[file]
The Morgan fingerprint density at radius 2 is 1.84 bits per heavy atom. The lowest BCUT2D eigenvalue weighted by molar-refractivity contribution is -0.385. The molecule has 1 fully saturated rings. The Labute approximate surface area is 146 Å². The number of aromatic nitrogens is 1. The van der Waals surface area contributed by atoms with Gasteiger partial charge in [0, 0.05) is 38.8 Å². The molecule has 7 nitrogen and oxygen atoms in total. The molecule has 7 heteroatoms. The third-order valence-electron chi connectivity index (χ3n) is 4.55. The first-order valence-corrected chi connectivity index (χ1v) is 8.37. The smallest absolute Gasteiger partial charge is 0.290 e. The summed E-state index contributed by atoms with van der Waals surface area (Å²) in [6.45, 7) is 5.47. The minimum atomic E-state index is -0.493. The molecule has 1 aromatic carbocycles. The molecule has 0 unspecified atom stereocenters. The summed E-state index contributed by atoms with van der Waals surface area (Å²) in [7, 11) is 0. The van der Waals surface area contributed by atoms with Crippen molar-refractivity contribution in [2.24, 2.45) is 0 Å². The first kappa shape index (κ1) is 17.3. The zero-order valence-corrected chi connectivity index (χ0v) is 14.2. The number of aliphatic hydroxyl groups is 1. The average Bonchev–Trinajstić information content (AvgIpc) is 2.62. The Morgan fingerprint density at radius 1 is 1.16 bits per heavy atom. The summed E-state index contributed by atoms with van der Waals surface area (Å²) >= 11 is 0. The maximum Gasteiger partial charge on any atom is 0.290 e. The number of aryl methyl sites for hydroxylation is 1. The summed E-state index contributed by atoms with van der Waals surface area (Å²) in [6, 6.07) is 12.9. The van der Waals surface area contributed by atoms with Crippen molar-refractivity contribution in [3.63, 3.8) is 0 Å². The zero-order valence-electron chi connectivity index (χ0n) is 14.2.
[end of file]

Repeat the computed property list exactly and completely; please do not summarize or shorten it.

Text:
The Morgan fingerprint density at radius 2 is 1.84 bits per heavy atom. The lowest BCUT2D eigenvalue weighted by molar-refractivity contribution is -0.385. The molecule has 1 fully saturated rings. The Labute approximate surface area is 146 Å². The number of aromatic nitrogens is 1. The van der Waals surface area contributed by atoms with Gasteiger partial charge in [0, 0.05) is 38.8 Å². The molecule has 7 nitrogen and oxygen atoms in total. The molecule has 7 heteroatoms. The third-order valence-electron chi connectivity index (χ3n) is 4.55. The first-order valence-corrected chi connectivity index (χ1v) is 8.37. The smallest absolute Gasteiger partial charge is 0.290 e. The summed E-state index contributed by atoms with van der Waals surface area (Å²) in [6.45, 7) is 5.47. The minimum atomic E-state index is -0.493. The molecule has 1 aromatic carbocycles. The molecule has 0 unspecified atom stereocenters. The summed E-state index contributed by atoms with van der Waals surface area (Å²) in [7, 11) is 0. The van der Waals surface area contributed by atoms with Crippen molar-refractivity contribution in [2.24, 2.45) is 0 Å². The first kappa shape index (κ1) is 17.3. The zero-order valence-corrected chi connectivity index (χ0v) is 14.2. The number of aliphatic hydroxyl groups is 1. The average Bonchev–Trinajstić information content (AvgIpc) is 2.62. The Morgan fingerprint density at radius 1 is 1.16 bits per heavy atom. The summed E-state index contributed by atoms with van der Waals surface area (Å²) >= 11 is 0. The maximum Gasteiger partial charge on any atom is 0.290 e. The number of aryl methyl sites for hydroxylation is 1. The summed E-state index contributed by atoms with van der Waals surface area (Å²) in [6, 6.07) is 12.9. The van der Waals surface area contributed by atoms with Crippen molar-refractivity contribution in [3.63, 3.8) is 0 Å². The zero-order valence-electron chi connectivity index (χ0n) is 14.2.